Posts Tagged ‘Vastitude’

How’d I get here?

Posted: June 27, 2010 by Jesse in HIV
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Who I am

Well I guess I start by introducing myself, and the reason I have decided to create this blog.

My name is Jesse and I’m a 22-year-old gay guy with HIV (I’ll get to that bit later).

I grew up in Canberra, Australia; literally in the same house until I was 17 years old, at which time I moved to Batemans Bay on the NSW South Coast, before returning to Canberra some 10 months later. I tried to stick it out in Canberra again but at 20 I decided it was time to get out. I have lived in Brisbane ever since.

Coming out

I came out to my friends and family at age 16. Like anyone who has come out, I have had both good and bad reactions. I have a strained relationship with some of family members and I have lost people I once referred to as friends based on my sexual preference. I guess this is all a part of the process of ‘coming out of the closet’. Overall I found my ‘coming out’ experience to be the most liberating experience of my life thus far. No longer living in fear of what people would think, what people would say… fortunately I realised at quite a young age that it didn’t matter – as long as I lived my life the way I wanted to.

Receiving bad news

Almost 12 months ago I went for my half-yearly sexual health test, just to be sure all was good. The following week I got an all clear result and went on with life as normal. Exactly a week later the rollercoaster ride began – I got a call from the doctor advising there where some concerns regarding my tests and to pop back in ASAP. 15 minutes later I was sitting in the doctor’s surgery with my then boyfriend (only a few weeks in), terrified as to what was waiting for me behind the door.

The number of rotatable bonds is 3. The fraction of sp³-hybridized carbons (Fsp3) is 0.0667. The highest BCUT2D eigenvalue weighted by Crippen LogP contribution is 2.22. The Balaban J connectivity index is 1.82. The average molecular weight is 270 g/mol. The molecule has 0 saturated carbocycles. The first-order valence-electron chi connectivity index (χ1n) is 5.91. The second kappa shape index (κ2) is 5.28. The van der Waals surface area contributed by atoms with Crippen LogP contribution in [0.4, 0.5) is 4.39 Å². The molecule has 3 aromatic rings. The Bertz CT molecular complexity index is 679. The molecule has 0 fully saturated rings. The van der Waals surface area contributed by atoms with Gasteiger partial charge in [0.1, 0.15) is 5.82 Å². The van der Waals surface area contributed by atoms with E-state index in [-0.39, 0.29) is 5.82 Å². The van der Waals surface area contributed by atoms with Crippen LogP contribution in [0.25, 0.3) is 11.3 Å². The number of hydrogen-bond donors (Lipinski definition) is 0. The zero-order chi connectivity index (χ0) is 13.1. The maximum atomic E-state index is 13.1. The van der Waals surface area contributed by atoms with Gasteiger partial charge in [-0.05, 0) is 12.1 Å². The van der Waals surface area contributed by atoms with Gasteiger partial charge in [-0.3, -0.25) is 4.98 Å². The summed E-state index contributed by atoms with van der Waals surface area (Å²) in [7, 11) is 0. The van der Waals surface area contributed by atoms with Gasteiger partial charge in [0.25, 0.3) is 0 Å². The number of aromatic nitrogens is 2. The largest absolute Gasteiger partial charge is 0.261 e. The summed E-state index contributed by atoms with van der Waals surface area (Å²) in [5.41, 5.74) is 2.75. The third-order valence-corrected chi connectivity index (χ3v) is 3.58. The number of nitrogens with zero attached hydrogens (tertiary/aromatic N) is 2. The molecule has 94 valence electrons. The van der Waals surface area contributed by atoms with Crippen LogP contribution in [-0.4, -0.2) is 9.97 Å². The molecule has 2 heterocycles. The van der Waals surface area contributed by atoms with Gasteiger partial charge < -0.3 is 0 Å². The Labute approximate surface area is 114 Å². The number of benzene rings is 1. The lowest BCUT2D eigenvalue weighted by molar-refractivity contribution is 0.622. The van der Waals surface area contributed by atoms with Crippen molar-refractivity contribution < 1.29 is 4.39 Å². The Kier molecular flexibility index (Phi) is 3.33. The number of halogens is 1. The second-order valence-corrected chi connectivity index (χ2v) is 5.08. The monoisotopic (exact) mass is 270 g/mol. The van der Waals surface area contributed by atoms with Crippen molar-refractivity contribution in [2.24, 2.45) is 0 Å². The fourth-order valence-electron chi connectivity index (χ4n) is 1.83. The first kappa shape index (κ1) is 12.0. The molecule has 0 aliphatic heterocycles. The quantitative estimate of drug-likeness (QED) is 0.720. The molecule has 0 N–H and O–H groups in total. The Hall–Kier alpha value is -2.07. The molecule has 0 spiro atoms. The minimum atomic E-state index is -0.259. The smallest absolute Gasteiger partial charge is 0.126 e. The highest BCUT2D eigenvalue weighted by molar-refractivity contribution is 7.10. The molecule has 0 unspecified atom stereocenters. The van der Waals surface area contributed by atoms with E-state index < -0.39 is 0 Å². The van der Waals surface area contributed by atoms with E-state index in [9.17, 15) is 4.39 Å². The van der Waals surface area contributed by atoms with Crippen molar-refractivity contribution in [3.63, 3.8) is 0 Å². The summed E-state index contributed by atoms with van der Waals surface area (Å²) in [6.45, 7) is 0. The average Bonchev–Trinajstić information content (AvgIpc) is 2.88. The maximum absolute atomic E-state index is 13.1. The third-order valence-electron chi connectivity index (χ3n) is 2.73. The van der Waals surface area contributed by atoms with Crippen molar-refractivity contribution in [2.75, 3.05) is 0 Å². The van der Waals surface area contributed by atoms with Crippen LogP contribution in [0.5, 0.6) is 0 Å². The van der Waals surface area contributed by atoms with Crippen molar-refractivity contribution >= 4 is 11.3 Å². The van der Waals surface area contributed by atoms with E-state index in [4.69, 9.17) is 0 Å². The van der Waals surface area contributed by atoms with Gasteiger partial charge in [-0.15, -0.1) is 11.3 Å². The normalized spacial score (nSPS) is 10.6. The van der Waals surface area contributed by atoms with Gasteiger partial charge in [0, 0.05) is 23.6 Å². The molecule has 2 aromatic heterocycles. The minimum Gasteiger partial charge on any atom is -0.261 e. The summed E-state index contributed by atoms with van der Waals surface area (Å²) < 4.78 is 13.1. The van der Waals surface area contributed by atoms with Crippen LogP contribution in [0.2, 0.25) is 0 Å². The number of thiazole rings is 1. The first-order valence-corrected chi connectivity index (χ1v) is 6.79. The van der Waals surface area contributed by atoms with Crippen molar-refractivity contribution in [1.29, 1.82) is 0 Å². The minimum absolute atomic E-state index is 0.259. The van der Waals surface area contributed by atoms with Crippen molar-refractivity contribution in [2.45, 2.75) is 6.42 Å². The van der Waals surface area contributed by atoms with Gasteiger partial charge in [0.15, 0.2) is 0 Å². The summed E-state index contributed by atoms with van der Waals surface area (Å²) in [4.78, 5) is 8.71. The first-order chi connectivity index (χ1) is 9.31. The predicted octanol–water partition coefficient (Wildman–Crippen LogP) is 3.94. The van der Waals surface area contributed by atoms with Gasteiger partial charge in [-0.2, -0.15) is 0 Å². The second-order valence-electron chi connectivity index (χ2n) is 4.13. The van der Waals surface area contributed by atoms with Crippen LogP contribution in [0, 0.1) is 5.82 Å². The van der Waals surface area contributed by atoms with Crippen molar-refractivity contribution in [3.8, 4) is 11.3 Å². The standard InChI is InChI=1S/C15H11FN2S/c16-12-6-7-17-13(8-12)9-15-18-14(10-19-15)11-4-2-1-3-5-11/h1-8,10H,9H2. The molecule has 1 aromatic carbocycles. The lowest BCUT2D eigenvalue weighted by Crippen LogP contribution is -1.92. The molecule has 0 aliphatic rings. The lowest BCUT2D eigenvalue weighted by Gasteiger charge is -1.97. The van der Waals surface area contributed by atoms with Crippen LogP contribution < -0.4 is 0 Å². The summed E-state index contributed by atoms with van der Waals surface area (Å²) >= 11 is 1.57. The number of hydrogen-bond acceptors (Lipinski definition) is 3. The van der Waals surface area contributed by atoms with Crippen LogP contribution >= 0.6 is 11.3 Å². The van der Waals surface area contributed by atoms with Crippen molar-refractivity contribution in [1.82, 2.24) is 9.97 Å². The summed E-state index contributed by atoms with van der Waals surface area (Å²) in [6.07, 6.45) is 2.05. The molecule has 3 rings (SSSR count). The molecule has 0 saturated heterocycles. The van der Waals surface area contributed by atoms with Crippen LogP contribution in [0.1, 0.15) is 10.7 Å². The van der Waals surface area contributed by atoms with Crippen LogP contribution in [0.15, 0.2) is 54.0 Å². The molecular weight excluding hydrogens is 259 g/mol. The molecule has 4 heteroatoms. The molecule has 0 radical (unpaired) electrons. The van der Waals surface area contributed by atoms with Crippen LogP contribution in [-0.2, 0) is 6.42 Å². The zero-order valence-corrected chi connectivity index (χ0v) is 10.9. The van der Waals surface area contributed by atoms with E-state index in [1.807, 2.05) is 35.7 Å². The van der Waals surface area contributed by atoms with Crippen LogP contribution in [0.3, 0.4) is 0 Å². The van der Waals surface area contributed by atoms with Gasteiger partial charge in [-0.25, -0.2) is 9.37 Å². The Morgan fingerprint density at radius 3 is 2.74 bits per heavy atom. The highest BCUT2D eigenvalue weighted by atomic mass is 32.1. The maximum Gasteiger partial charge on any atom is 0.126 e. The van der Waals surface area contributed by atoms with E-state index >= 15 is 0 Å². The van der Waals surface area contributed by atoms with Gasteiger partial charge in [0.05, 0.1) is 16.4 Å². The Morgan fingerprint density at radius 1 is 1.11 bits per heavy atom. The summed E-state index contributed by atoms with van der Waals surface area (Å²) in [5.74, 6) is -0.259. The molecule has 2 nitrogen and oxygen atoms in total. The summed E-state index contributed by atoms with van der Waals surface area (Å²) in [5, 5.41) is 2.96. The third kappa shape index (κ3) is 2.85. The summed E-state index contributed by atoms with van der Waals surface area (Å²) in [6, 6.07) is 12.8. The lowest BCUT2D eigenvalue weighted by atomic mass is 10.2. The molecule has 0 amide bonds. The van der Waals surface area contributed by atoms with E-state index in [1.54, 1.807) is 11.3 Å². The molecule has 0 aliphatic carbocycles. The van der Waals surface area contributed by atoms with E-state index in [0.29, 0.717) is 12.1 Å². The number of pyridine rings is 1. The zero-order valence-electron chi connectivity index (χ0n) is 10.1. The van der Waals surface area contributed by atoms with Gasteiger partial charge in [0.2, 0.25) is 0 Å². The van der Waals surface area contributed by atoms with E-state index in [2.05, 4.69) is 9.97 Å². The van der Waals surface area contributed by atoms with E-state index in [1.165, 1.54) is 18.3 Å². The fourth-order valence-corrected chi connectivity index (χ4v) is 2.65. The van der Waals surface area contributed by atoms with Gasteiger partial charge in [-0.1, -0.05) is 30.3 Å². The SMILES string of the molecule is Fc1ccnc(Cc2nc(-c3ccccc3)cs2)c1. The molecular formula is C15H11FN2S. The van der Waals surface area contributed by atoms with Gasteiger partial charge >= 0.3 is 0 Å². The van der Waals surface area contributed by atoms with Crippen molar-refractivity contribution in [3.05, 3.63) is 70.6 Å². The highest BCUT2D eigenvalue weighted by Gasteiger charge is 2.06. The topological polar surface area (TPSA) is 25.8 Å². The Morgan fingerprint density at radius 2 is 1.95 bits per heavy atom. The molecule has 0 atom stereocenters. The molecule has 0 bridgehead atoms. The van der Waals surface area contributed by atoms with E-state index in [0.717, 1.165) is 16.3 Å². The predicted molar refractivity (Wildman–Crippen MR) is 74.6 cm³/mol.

The doctor advised me that there was reason to believe I may be experiencing a sero-conversion to HIV and that I would need to have another test done 2 weeks after the original test date to obtain a conclusive result.  I was totally devastated. Like a lot of people, I had taken the occasional risk, but in the last 6 months had made an extra attempt to do the right thing – only slipping up once. That’s the reality of this virus… it only takes one time and you can be infected.

So I got another blood test done and anxiously awaited the results. In the meantime I contacted the person of concern and found out he is HIV positive.

This moment was a bit surreal for me, he was more upset then I was… I was just thankful to have some kind of closure. Within the week I had my next appointment with the doctor and was given a HIV positive result.

At this point I would like to stress that I do not hold the person who infected me responsible for my infection. I agreed to have unsafe sex and did not ask him what his status was.

Telling my family

I made the decision to inform my family almost straight away and went to Canberra for the weekend. This probably comes across as a bit strange considering I have a strained relationship with some of them. The reasons I decided to tell them were:

a) My mother already knew and I didn’t think it was fair for her to carry the burden of knowing my situation but having no one to talk to about it – I wanted to tell people about this myself, not hide behind someone else doing it on my behalf; and

b) I wanted my family to understand why I was no longer going to be the one to maintain the fragile relationships I already had with some of them – I felt that it was time for me to live my life without feeling obligated to carry the responsibility of one-sided familial relationships.

People say that telling your family you have HIV is as hard as telling them that you are gay… I would have to say I agree. I guess part of the reason I decided to tell my family was because I was hoping it would help repair our fragile relationship. Unfortunately this wasn’t the case and things are as they were prior to me telling them.